Digging for the truth of humanity
- Shaun Smillie
Wits researchers have over the past century changed, and challenged, the way we think about the evolution of humanity and our ancestors.
In the Cradle of Humankind, a group of scientists waited for the moment when they would know if they had struck pay dirt. The wait was for the first of 20 cores to come to the surface courtesy of a diesel-powered drilling rig.
That pay dirt, if all worked out, would be a core of tufa-freshwater carbonate rock that contains the fossilised remains of plants. Tufa is a variety of limestone formed when carbonate minerals precipitate out of ambient temperature water. It would allow a peek into what the environment and climate was like in this corner of the Cradle about 200 000 years ago.
“We will first see what is preserved, then get an age sequence of the unit and after that we look at the carbon and oxygen isotopes,” explains geologist Dr Tebogo Makhubela, the Principal Investigator at what is known as the Lefika la Noka tufa site. “This will give us an indication of vegetation type, the temperature, the amount of carbon dioxide in the atmosphere at the time, and rain levels.”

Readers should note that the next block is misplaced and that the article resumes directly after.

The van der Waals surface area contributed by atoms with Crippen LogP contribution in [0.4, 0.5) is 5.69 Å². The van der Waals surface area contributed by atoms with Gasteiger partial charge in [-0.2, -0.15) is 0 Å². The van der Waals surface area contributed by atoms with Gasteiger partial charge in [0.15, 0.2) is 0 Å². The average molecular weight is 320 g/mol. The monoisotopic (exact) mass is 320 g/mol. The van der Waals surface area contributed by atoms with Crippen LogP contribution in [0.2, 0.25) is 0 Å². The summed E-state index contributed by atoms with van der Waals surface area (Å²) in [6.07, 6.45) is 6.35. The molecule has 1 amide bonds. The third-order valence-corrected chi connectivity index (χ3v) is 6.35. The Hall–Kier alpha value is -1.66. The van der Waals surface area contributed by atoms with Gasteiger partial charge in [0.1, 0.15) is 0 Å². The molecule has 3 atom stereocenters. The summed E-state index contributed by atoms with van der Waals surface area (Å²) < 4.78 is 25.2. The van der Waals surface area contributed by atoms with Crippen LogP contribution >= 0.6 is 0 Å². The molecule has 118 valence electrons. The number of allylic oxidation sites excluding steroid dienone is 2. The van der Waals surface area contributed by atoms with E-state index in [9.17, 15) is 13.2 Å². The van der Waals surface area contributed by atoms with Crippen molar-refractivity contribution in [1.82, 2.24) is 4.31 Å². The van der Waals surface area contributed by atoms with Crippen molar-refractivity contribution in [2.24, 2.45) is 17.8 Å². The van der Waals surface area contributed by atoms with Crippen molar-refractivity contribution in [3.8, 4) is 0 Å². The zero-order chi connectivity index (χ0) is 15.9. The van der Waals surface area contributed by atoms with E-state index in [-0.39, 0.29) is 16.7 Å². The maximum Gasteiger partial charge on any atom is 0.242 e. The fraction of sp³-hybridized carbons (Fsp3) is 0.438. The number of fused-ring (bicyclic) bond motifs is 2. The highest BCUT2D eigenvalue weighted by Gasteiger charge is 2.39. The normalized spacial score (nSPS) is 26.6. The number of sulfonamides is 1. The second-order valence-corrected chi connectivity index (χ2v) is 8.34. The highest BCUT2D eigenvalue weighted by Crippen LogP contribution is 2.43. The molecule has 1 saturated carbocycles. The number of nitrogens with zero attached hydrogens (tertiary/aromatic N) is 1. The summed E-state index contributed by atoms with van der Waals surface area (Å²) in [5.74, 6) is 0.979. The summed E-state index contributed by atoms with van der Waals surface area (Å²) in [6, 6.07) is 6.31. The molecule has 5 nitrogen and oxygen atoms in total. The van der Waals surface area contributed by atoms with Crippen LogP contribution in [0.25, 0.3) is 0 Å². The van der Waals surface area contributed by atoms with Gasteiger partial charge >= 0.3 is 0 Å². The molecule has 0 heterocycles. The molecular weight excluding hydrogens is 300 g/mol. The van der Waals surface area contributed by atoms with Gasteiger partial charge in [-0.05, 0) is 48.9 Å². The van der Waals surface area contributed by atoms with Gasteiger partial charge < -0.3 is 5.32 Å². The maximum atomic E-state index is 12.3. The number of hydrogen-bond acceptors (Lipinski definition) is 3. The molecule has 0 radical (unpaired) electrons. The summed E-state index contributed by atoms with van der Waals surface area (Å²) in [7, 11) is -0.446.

Birth of a species
Two hundred thousand years ago is a period in which palaeoanthropologists are starting to take a serious interest. This is the date range when it is thought that one of the latest additions to the evolutionary tree, Homo naledi, was wandering the Cradle.
“This will be the only nearly continuous environmental record for the interior of South Africa that exists,” says Wits palaeoanthropologist, Professor Lee Berger.
The search for Homo naledi and the world in which she lived is the continuation of a tradition of research that Wits has led for close on 100 years. In that time, there have been groundbreaking discoveries that have turned the understanding of our origins on its head.
Back in 1925, Wits Professor Raymond Dart revealed to the world the Taung child. Often referred to as the most significant palaeoanthropological find of the 20th Century, the fossilised skull would eventually prove that Africa was the birthplace of the human species.